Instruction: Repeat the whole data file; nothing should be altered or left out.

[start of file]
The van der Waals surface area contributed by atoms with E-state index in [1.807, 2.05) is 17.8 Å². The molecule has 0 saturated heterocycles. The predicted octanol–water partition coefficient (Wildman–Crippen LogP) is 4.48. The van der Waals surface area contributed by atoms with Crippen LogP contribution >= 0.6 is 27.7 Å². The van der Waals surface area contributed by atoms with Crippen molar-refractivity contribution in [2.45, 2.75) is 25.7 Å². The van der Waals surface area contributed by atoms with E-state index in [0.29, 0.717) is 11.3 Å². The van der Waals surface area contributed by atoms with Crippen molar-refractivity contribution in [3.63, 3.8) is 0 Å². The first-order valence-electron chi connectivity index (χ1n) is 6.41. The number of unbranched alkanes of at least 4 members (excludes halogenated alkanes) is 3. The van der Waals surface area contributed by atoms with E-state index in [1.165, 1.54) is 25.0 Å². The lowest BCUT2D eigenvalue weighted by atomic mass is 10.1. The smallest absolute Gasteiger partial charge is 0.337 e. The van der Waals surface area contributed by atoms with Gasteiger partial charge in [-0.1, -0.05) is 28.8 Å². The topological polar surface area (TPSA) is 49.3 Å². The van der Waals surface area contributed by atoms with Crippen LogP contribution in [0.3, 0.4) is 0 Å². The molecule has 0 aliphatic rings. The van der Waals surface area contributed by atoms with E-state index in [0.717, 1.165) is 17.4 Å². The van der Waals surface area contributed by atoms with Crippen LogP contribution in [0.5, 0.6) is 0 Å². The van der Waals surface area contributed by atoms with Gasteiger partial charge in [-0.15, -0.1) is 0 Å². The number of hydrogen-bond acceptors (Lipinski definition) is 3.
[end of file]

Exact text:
The van der Waals surface area contributed by atoms with E-state index in [1.807, 2.05) is 17.8 Å². The molecule has 0 saturated heterocycles. The predicted octanol–water partition coefficient (Wildman–Crippen LogP) is 4.48. The van der Waals surface area contributed by atoms with Crippen LogP contribution >= 0.6 is 27.7 Å². The van der Waals surface area contributed by atoms with Crippen molar-refractivity contribution in [2.45, 2.75) is 25.7 Å². The van der Waals surface area contributed by atoms with E-state index in [0.29, 0.717) is 11.3 Å². The van der Waals surface area contributed by atoms with Crippen molar-refractivity contribution in [3.63, 3.8) is 0 Å². The first-order valence-electron chi connectivity index (χ1n) is 6.41. The number of unbranched alkanes of at least 4 members (excludes halogenated alkanes) is 3. The van der Waals surface area contributed by atoms with E-state index in [1.165, 1.54) is 25.0 Å². The lowest BCUT2D eigenvalue weighted by atomic mass is 10.1. The smallest absolute Gasteiger partial charge is 0.337 e. The van der Waals surface area contributed by atoms with Gasteiger partial charge in [-0.1, -0.05) is 28.8 Å². The topological polar surface area (TPSA) is 49.3 Å². The van der Waals surface area contributed by atoms with Crippen LogP contribution in [0.3, 0.4) is 0 Å². The molecule has 0 aliphatic rings. The van der Waals surface area contributed by atoms with E-state index in [0.717, 1.165) is 17.4 Å². The van der Waals surface area contributed by atoms with Crippen LogP contribution in [0.5, 0.6) is 0 Å². The van der Waals surface area contributed by atoms with Gasteiger partial charge in [-0.15, -0.1) is 0 Å². The number of hydrogen-bond acceptors (Lipinski definition) is 3.